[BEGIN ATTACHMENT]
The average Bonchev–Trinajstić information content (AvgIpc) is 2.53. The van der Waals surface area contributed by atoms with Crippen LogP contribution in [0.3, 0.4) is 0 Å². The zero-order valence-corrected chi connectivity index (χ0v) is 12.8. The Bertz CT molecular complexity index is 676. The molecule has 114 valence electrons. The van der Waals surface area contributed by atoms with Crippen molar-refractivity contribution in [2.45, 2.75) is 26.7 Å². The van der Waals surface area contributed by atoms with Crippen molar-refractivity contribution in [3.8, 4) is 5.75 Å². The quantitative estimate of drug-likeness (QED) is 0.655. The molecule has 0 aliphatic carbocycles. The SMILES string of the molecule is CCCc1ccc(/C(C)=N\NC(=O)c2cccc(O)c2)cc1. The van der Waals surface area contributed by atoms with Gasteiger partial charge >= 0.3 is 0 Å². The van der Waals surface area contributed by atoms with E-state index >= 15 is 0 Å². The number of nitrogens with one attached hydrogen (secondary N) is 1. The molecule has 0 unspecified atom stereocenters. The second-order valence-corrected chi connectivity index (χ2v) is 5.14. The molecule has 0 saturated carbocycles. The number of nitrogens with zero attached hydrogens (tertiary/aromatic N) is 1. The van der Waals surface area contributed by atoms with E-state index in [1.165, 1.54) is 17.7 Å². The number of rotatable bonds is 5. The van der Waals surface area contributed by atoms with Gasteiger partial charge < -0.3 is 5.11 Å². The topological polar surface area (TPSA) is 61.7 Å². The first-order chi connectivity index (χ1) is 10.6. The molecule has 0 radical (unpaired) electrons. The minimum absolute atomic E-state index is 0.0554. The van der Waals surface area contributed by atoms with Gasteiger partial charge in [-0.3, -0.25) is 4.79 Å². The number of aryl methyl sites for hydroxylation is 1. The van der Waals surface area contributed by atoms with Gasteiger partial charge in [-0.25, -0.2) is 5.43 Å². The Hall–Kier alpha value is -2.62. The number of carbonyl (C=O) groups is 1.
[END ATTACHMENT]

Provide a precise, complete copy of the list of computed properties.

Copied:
The average Bonchev–Trinajstić information content (AvgIpc) is 2.53. The van der Waals surface area contributed by atoms with Crippen LogP contribution in [0.3, 0.4) is 0 Å². The zero-order valence-corrected chi connectivity index (χ0v) is 12.8. The Bertz CT molecular complexity index is 676. The molecule has 114 valence electrons. The van der Waals surface area contributed by atoms with Crippen molar-refractivity contribution in [2.45, 2.75) is 26.7 Å². The van der Waals surface area contributed by atoms with Crippen molar-refractivity contribution in [3.8, 4) is 5.75 Å². The quantitative estimate of drug-likeness (QED) is 0.655. The molecule has 0 aliphatic carbocycles. The SMILES string of the molecule is CCCc1ccc(/C(C)=N\NC(=O)c2cccc(O)c2)cc1. The van der Waals surface area contributed by atoms with Gasteiger partial charge >= 0.3 is 0 Å². The van der Waals surface area contributed by atoms with E-state index >= 15 is 0 Å². The number of nitrogens with one attached hydrogen (secondary N) is 1. The molecule has 0 unspecified atom stereocenters. The second-order valence-corrected chi connectivity index (χ2v) is 5.14. The molecule has 0 saturated carbocycles. The number of nitrogens with zero attached hydrogens (tertiary/aromatic N) is 1. The van der Waals surface area contributed by atoms with E-state index in [1.165, 1.54) is 17.7 Å². The number of rotatable bonds is 5. The van der Waals surface area contributed by atoms with Gasteiger partial charge < -0.3 is 5.11 Å². The topological polar surface area (TPSA) is 61.7 Å². The first-order chi connectivity index (χ1) is 10.6. The molecule has 0 radical (unpaired) electrons. The minimum absolute atomic E-state index is 0.0554. The van der Waals surface area contributed by atoms with Gasteiger partial charge in [-0.3, -0.25) is 4.79 Å². The number of aryl methyl sites for hydroxylation is 1. The van der Waals surface area contributed by atoms with Gasteiger partial charge in [-0.25, -0.2) is 5.43 Å². The Hall–Kier alpha value is -2.62. The number of carbonyl (C=O) groups is 1.